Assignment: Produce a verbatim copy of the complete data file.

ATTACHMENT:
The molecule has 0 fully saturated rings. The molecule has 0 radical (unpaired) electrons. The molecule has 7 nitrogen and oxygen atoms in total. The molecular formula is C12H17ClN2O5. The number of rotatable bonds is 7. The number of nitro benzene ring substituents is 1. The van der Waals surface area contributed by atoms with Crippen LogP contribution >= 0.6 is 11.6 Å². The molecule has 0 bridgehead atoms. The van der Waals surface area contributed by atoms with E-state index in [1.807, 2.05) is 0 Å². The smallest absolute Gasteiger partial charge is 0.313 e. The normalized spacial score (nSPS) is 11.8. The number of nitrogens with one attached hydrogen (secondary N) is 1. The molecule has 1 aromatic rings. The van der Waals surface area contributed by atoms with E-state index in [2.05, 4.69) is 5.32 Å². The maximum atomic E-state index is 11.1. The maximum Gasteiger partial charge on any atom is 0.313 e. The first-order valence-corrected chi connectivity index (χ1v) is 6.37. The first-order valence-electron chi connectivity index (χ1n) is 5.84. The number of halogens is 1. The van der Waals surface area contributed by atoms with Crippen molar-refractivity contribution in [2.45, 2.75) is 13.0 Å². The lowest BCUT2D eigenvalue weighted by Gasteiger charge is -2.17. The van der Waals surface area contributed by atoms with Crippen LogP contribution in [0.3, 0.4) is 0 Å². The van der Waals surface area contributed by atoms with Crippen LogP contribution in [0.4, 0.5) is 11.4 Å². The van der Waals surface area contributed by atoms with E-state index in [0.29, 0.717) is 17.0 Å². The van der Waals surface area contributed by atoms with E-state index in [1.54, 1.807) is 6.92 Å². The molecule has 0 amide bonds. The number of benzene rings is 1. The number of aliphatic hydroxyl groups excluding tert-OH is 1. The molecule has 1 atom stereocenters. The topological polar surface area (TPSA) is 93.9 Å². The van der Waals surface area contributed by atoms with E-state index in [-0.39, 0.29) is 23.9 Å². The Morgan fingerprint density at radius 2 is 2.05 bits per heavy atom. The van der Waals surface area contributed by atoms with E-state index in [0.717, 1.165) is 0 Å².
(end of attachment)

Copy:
The molecule has 0 fully saturated rings. The molecule has 0 radical (unpaired) electrons. The molecule has 7 nitrogen and oxygen atoms in total. The molecular formula is C12H17ClN2O5. The number of rotatable bonds is 7. The number of nitro benzene ring substituents is 1. The van der Waals surface area contributed by atoms with Crippen LogP contribution >= 0.6 is 11.6 Å². The molecule has 0 bridgehead atoms. The van der Waals surface area contributed by atoms with E-state index in [1.807, 2.05) is 0 Å². The smallest absolute Gasteiger partial charge is 0.313 e. The normalized spacial score (nSPS) is 11.8. The number of nitrogens with one attached hydrogen (secondary N) is 1. The molecule has 1 aromatic rings. The van der Waals surface area contributed by atoms with E-state index in [2.05, 4.69) is 5.32 Å². The maximum atomic E-state index is 11.1. The maximum Gasteiger partial charge on any atom is 0.313 e. The first-order valence-corrected chi connectivity index (χ1v) is 6.37. The first-order valence-electron chi connectivity index (χ1n) is 5.84. The number of halogens is 1. The van der Waals surface area contributed by atoms with Crippen molar-refractivity contribution in [2.45, 2.75) is 13.0 Å². The lowest BCUT2D eigenvalue weighted by Gasteiger charge is -2.17. The van der Waals surface area contributed by atoms with Crippen LogP contribution in [0.3, 0.4) is 0 Å². The van der Waals surface area contributed by atoms with Crippen LogP contribution in [0.4, 0.5) is 11.4 Å². The van der Waals surface area contributed by atoms with E-state index in [0.29, 0.717) is 17.0 Å². The van der Waals surface area contributed by atoms with E-state index in [1.54, 1.807) is 6.92 Å². The molecule has 0 amide bonds. The number of benzene rings is 1. The number of aliphatic hydroxyl groups excluding tert-OH is 1. The molecule has 1 atom stereocenters. The topological polar surface area (TPSA) is 93.9 Å². The van der Waals surface area contributed by atoms with E-state index in [-0.39, 0.29) is 23.9 Å². The Morgan fingerprint density at radius 2 is 2.05 bits per heavy atom. The van der Waals surface area contributed by atoms with E-state index in [0.717, 1.165) is 0 Å².